Up to 15,000 Victorian teachers and support staff have packed Melbourne's Rod Laver Arena as part of strike action for better pay and conditions.
The teachers and staff, who are engaged in a long running industrial dispute with the state government, are expected to vote on a range of further industrial action before marching to the Victorian parliament on Wednesday.
Kaz Sieger, who is a primary school music teacher in Melbourne's east, said it was time for teachers' pay to adequately reflect the work they do.
"Teachers are striking to get pay that hopefully reflects the amount of work that they do for the community," he told AAP as he prepared to enter the arena.
"We are definitely at a time where we need to look at how teachers are paid and what's fair."
The arena, which holds about 15,000 people, is full.
The Australian Education Union (AEU) wants a 30 per cent pay increase for teachers over three years and more job security for teachers and support staff, many of whom are employed on a contract basis.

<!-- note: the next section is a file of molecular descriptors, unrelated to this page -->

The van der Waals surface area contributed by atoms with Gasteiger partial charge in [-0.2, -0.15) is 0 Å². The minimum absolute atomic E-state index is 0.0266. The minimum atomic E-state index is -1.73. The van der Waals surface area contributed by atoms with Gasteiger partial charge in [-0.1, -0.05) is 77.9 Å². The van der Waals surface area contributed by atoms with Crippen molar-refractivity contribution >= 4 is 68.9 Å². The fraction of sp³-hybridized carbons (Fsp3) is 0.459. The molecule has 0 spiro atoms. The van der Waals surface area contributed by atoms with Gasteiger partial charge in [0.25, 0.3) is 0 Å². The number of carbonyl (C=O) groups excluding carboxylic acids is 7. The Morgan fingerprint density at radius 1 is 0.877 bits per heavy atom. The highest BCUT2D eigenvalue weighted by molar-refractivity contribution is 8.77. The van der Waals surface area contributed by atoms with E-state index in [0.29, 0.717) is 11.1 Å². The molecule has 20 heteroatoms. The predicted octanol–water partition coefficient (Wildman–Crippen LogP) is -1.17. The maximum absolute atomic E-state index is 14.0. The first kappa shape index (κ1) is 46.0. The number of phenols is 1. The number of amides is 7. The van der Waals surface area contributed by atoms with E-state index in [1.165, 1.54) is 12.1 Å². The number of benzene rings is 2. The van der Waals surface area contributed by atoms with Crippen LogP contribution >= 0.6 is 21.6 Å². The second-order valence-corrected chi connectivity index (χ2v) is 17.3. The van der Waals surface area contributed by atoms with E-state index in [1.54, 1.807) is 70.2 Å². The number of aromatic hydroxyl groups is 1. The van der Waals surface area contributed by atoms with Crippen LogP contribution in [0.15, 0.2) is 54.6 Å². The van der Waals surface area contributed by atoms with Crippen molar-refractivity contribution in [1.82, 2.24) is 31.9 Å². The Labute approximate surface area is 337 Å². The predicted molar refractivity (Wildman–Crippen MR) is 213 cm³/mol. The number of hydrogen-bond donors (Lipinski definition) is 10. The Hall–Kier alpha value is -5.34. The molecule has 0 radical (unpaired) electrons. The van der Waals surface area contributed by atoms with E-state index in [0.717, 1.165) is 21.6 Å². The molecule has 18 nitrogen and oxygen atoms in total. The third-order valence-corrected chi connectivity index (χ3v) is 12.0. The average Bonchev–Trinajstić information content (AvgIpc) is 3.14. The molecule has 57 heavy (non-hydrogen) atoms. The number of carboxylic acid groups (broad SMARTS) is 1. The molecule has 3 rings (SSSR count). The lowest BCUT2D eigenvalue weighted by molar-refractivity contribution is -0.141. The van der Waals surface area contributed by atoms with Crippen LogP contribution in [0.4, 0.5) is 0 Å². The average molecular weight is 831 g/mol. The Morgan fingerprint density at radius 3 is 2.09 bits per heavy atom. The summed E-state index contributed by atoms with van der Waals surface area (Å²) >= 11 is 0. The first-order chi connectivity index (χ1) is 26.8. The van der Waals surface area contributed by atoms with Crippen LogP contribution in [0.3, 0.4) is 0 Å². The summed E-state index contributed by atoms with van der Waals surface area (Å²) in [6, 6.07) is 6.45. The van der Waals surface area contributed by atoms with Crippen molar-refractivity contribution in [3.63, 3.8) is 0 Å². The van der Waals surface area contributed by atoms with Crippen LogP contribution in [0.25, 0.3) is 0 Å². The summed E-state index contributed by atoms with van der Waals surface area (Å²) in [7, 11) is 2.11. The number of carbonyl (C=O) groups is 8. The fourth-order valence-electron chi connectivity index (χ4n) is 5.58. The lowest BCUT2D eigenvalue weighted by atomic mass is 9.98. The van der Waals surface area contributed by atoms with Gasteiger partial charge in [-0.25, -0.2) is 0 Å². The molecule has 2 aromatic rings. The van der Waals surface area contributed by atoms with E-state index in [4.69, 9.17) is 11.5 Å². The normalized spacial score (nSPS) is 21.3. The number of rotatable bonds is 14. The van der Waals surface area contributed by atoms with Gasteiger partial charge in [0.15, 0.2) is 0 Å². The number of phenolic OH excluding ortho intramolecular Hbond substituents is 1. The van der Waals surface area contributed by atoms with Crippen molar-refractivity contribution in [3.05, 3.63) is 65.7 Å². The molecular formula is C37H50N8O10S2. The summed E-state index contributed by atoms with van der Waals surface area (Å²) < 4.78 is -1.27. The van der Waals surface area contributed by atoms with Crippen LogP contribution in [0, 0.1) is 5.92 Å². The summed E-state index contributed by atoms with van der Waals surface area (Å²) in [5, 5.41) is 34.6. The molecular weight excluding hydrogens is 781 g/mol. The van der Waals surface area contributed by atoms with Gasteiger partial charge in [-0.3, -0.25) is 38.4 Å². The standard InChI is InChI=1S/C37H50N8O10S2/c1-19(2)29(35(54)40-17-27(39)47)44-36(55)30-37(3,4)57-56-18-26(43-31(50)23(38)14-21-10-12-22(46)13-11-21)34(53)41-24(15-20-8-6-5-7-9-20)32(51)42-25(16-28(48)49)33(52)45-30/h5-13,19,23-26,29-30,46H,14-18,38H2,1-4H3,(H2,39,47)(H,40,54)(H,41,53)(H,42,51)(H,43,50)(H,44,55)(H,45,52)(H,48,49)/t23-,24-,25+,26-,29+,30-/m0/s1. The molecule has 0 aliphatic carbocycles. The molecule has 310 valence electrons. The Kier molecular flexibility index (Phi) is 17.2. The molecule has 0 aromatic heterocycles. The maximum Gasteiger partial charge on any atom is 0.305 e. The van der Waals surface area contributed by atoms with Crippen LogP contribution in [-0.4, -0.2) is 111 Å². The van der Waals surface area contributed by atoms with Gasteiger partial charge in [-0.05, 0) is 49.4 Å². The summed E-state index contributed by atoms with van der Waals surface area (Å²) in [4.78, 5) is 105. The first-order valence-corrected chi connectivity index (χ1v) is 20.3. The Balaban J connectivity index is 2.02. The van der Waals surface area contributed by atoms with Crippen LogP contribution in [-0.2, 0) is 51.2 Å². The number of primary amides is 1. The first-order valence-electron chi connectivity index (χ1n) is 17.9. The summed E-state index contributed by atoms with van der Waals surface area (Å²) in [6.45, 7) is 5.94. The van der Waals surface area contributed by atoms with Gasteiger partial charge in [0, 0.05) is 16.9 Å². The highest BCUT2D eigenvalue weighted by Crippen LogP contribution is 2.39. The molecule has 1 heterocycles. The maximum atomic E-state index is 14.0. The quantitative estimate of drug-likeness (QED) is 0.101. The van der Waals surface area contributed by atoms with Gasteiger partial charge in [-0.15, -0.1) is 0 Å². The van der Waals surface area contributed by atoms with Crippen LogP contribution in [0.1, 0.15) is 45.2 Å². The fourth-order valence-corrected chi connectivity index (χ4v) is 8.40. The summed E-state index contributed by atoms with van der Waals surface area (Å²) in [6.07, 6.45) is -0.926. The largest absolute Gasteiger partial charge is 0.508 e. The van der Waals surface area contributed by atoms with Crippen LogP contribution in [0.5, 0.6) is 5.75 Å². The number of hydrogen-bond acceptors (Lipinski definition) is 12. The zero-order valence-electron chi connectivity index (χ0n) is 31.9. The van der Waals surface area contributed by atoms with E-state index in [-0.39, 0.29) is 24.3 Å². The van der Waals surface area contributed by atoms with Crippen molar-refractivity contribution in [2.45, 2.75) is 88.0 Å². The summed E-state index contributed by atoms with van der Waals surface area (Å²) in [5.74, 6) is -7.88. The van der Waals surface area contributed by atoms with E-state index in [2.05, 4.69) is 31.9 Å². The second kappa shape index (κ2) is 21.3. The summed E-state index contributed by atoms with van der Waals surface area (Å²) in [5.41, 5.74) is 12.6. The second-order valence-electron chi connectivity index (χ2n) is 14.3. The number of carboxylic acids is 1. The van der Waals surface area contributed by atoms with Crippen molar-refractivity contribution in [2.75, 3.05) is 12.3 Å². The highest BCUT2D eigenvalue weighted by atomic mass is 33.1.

The Baillieu government is standing by its offer of a 2.5 per cent rise, which it says will also see an additional 70 per cent of teachers get a substantial bonus each year.
It says the union's demands are unreasonable.
AEU Victorian president Mary Bluett said at least 220 schools had confirmed their closure on Wednesday, but she expected the total number to be closer to 400.
Ms Bluett said 15,000 teachers and staff were expected at the main rally in Melbourne, and thousands more were likely to attend other rallies around the state.
She said union members would vote on a range of further industrial actions, including rolling half-day stoppages from next term, another full-day strike in February and refusing to work extra hours for activities such as camps, sports and musicals next year.
The state government estimates about 65 per cent of teaching staff and 35 per cent of non-teaching staff will take Wednesday off.
Victorian Teaching Minister Peter Hall said the AEU's strike would "disrupt the lives of hardworking Victorian families".
He defended the government's proposal to reward teachers based on individual performance, saying principals had told the government that such a system could be applied more rigorously than one that rewards the whole school.
"(The government's offer) would provide a fair and balanced system for identifying the poor performers in our schools, and give us a chance to build their professional development," Mr Hall said in a statement on Wednesday.
- Have you been affected by today's strike? Do you agree with the action? Leave your comments below.